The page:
April 25, 2006 ?
vol. 103 ?
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reports, M. pneumoniae-infected hamster tracheal organ cultures
exhibited decreased rates of macromolecular synthesis, which
These events were followed by progressive coalescence of cyto-
plasmic vacuoles and distortion of the cytoplasm, resulting in
extensive cellular fragmentation and sloughing (28, 30–32).
Although it was proposed that mycoplasma adherence to host
target cells and active mycoplasma metabolic function, including
peroxide secretion, contributed to M. pneumoniae-mediated
pathogenicity (33), no differences in these properties were
demonstrable between virulent or attenuated mycoplasmas (28,
34). At that time, we postulated that unknown M. pneumoniae
‘‘dose-dependent toxic factors’’ mediated the observed host cell
dysfunction and CPE (27). Using tissue culture models and
baboon tracheal rings in organ cultures, we have demonstrated
that rMPN372 (rCARDS TX) possesses ART activity and elicits
characteristic and extensive CPE in mammalian cells. Therefore,
our earlier observations in the 1970s have been upheld and
extended by the identification of CARDS TX and its ADP-
ribosylating and vacuolating properties.
ADP ribosylation involves the transfer of the ADP-ribosyl
group from NAD?to specific amino acids in target proteins by
means of ART activity. Many classical bacterial exotoxins per-
form this reaction, leading to macromolecular dysfunction,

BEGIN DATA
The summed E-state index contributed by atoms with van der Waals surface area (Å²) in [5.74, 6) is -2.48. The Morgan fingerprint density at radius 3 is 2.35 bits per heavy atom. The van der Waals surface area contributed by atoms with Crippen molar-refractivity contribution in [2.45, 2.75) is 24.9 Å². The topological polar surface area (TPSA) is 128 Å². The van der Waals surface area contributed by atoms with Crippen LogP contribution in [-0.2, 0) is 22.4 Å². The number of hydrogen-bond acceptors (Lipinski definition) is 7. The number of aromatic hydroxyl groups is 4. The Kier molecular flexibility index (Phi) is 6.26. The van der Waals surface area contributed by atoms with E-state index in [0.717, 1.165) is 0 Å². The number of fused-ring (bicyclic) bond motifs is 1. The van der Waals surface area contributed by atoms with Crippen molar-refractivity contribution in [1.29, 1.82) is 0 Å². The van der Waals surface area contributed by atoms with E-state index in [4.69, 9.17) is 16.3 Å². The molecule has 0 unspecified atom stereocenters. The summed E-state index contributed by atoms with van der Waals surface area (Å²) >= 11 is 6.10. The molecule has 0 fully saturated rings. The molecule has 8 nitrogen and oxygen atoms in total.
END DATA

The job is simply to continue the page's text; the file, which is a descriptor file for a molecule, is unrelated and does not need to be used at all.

disruption of cellular homeostasis, initiation of CPE, and ulti-
mate cell death (35–37). Although ART-related toxins share
limited amino acid conservation within themselves and with
CARDS TX, they exhibit conserved catalytic domain-associated
amino acids (Fig. 1) (15, 16). Fully expressed rCARDS TX
ribosylates specific mammalian host proteins, and ART activity
is enhanced in the presence of DTT (Fig. 3a). The latter is likely
due to protection from oxidation of six cysteine residues that are
distributed throughout CARDS TX at positions 240, 257, 324,
406, 425, and 548. Because the predicted ART domain is
localized within the first 250 aa, the presence of DTT would
maintain the protein in reduced form, which apparently favors
Our data clearly implicate CARDS TX as the cause of
vacuolization and CPE in host target cells. Like purified VacA
protein of Helicobacter pylori (38), rCARDS TX causes the
formation of coalescent vacuoles in the cytoplasm of CHO and
HeLa cells. Early vacuoles seem to grow in size and fuse with
time until the intoxicated cell cytoplasm is occupied by mostly
large vacuoles (Fig. 4). Additional results are published in Fig.
7. This process is associated with the progressive addition of
membranes, resulting in the alteration of membrane traffic along
the endocytic–endosomal pathway (39). Whether a similar
mechanism is associated with CARDS TX is unknown. How-
ever, the abolition of ADP ribosylation and the dramatic de-